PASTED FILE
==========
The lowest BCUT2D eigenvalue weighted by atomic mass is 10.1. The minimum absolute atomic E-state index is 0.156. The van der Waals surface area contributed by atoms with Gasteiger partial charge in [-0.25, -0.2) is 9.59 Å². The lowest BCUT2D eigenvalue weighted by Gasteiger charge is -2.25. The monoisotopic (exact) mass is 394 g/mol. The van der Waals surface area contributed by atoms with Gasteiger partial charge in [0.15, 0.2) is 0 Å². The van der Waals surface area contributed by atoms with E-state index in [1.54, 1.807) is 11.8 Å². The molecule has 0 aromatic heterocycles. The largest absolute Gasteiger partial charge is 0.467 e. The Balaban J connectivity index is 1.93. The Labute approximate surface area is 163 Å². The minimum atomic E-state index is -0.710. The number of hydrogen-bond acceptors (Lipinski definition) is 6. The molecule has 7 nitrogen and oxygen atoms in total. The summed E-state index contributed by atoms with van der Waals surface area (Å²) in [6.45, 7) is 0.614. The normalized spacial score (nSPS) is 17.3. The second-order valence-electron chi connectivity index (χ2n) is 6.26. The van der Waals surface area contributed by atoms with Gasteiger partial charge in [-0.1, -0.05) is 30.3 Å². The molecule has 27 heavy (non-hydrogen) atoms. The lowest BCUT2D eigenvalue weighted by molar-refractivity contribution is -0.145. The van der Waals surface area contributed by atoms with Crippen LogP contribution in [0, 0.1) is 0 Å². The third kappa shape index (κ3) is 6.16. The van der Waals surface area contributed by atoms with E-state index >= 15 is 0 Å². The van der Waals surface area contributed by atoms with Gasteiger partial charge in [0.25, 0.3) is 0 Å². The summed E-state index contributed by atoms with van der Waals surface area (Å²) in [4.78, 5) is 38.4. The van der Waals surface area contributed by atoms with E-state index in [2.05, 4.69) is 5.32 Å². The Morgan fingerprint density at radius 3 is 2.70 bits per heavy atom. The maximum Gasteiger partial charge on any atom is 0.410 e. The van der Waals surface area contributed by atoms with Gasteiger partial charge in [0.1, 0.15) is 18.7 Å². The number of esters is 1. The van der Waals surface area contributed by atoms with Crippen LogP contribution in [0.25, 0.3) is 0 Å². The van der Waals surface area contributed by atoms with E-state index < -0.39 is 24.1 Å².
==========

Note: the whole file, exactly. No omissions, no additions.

The lowest BCUT2D eigenvalue weighted by atomic mass is 10.1. The minimum absolute atomic E-state index is 0.156. The van der Waals surface area contributed by atoms with Gasteiger partial charge in [-0.25, -0.2) is 9.59 Å². The lowest BCUT2D eigenvalue weighted by Gasteiger charge is -2.25. The monoisotopic (exact) mass is 394 g/mol. The van der Waals surface area contributed by atoms with Gasteiger partial charge in [0.15, 0.2) is 0 Å². The van der Waals surface area contributed by atoms with E-state index in [1.54, 1.807) is 11.8 Å². The molecule has 0 aromatic heterocycles. The largest absolute Gasteiger partial charge is 0.467 e. The Balaban J connectivity index is 1.93. The Labute approximate surface area is 163 Å². The minimum atomic E-state index is -0.710. The number of hydrogen-bond acceptors (Lipinski definition) is 6. The molecule has 7 nitrogen and oxygen atoms in total. The summed E-state index contributed by atoms with van der Waals surface area (Å²) in [6.45, 7) is 0.614. The normalized spacial score (nSPS) is 17.3. The second-order valence-electron chi connectivity index (χ2n) is 6.26. The van der Waals surface area contributed by atoms with Gasteiger partial charge in [-0.1, -0.05) is 30.3 Å². The molecule has 27 heavy (non-hydrogen) atoms. The lowest BCUT2D eigenvalue weighted by molar-refractivity contribution is -0.145. The van der Waals surface area contributed by atoms with Crippen LogP contribution in [0, 0.1) is 0 Å². The third kappa shape index (κ3) is 6.16. The van der Waals surface area contributed by atoms with E-state index >= 15 is 0 Å². The van der Waals surface area contributed by atoms with Gasteiger partial charge in [0.25, 0.3) is 0 Å². The summed E-state index contributed by atoms with van der Waals surface area (Å²) in [4.78, 5) is 38.4. The van der Waals surface area contributed by atoms with E-state index in [2.05, 4.69) is 5.32 Å². The Morgan fingerprint density at radius 3 is 2.70 bits per heavy atom. The maximum Gasteiger partial charge on any atom is 0.410 e. The van der Waals surface area contributed by atoms with Gasteiger partial charge in [0.1, 0.15) is 18.7 Å². The number of esters is 1. The van der Waals surface area contributed by atoms with Crippen LogP contribution in [0.25, 0.3) is 0 Å². The van der Waals surface area contributed by atoms with E-state index < -0.39 is 24.1 Å².